Starting out, Ronan McNally never thought he would achieve what he has.
The County Armagh trainer, who balances his racing career alongside running a kitchen-fitting business, has come from humble beginnings to achieve great success in recent years and he is just getting started.
McNally, who began his career working for local trainer John Woods, may only have a small stable but he has maximised its potential with big victories with the likes of The Jam Man, Dreal Deal and The Trigger.
But, one success in particular stands head and shoulders above the rest for McNally.
Some horses become bigger attractions than the races they take part in, and that has certainly become the case for McNally’s The Jam Man.
The particularly small sized seven-year-old, who was bought for peanuts, has built up a huge cult following as he has risen up incredibly to the Grade 1 ranks with several big wins along the way.
And a viral clip of McNally’s son Kian, affectionately known as ‘Tubs’, being interviewed after The Jam Man’s win at Southwell has only added to the mystique which the horse, alongside it’s plucky team, possesses.
But don’t let that fool you. The Jam Man is a serious star whose light has so far shone brightest when winning the Troytown Handicap Chase at Navan in November last year.
While McNally’s stable star was favourite, the fact he beat the established big names in Irish training makes the occasion the most memorable of his career so far.
“You’re taking on the likes of Gordon Elliott and all the big owners in Ireland,” McNally said.
“A small man from Armagh with a cheap horse was able to go and the Troytown so impressively.
“It was the realisation that with the right sort of ammo we can actually take the big man on. The response we had and the messages from small trainers, it gave everyone a bit of hope that racing in Ireland isn’t just a monopoly for the big owners. It
was inspiring just to be a part of the whole thing.”
The Jam Man’s story hasn’t all been plain sailing though, but he has fought through adversity time and again.
The 11-time race winner, who went to Cheltenham with high expectations in 2020, could only finish ninth in the Stayers' Hurdle and a slump in form subsequently left his trainer wondering what would come next.
He added: “Everything he does surprises me. He won the Troytown in his first run over fences for a year and a half.
“He just does special things, he never disappoints or lets you down.
“He had a lean spell last year leading up to Cheltenham, I was very worried for him and a couple of his Flat runs at the start of this season he didn’t seem to be enjoying his racing.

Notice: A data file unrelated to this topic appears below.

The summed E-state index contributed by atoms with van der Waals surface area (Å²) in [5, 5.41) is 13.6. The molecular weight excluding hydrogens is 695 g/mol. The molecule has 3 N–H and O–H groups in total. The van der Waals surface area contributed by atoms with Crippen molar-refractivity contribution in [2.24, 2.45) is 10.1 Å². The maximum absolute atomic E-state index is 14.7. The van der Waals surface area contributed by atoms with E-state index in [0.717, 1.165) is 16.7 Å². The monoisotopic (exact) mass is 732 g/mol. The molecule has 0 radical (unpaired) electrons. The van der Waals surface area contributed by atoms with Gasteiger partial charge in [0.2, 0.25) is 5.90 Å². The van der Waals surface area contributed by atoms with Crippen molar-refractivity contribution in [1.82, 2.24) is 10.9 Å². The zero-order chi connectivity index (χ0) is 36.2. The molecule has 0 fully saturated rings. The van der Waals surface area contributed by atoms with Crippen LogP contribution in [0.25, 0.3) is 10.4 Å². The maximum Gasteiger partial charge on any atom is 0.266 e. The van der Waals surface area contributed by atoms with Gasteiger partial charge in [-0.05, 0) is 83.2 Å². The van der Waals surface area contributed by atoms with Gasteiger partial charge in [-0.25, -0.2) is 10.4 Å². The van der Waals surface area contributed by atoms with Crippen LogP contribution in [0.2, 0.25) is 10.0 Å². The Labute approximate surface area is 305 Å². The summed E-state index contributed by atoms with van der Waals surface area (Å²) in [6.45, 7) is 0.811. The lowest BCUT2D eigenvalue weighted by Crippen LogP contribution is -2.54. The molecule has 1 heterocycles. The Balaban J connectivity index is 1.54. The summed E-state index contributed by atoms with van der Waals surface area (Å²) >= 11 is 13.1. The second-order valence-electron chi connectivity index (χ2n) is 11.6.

“I was really worried after he pulled up at Galway that things had gone badly wrong. I didn’t know if I was ever going to get him back.”
Improved performances after Galway though, which included two second places and a victory at York, prompted renewed confidence from McNally – albeit a first chase start in a year and a half against tough opposition presented a big challenge.
“I was very confident,” McNally added.
“I just thought last year he probably wasn’t scopey enough to be a chaser and I went back hurdling and we had good success.
“I didn’t want to waste the handicap mark going for a small chase somewhere. I set my sights on the Troytown, it’s a very prestigious race and I wanted to give it a go.
“Two weeks prior to the race I schooled him over fences myself and he was absolutely electric.
“I rang Sean Flanagan two weeks before and I said ‘I actually think this might win the Troytown’. I think he had a quiet laugh at me, I think he thought I was mad.
“I was confident, bar the fact he had to jump round a Grade 1 track. He’s only a pony and I didn’t know if I was asking too much jumping round a competitive handicap. It was the whole thing of a plan coming together.”
McNally certainly had the last laugh, and he got to do so with Champion Jockey Paul Townend riding for him.
And Townend showed all of his champion pedigree to settle McNally’s star towards the rear for much of the three-mile contest before making smooth headway before the home turn and charging past the opposition to win.
He said: “I hadn’t really had any dealings with Paul, I obviously knew who he was and how good he is.
“When Willie [Mullins had no ride in the race Paul’s agent got straight on the phone and told us Paul was very keen to ride the horse.
“It was unbelievable that the Champion Jockey was keen to ride a small trainer’s horse. We snapped him up when we realised Sean wasn’t going to be available.
“I rang Paul up the night before to tell him the ideal scenario, he gave me such confidence over the phone which I found bizarre.
“I had said ‘do you think you can get room up the inside?’ and he said ‘that’s my job to make room’.
“Paul’s plan was to jump off up in the inside and go the shortest route, produce him late. It was plain sailing, Paul gave him a great ride and produced coming to the third last.”
A modest man, McNally’s celebrations included a trip to the chippy on the way home and a few glasses of champagne with his family.
On reflection since, the significance of the result has begun to sink in.
“From the early days, I’ve exceeded all expectations,” McNally said.
“My first horse was a wee filly which I got for free, my second was a 15-year-old I paid 500 euros for and the next I paid 5000 for.
“When you’re starting at such modest levels you probably never think you’re going to win at Troytown realistically.
“We’ve actually surprised ourselves. We had a Galway Festival winner too so probably this year went way above what we thought we could do.”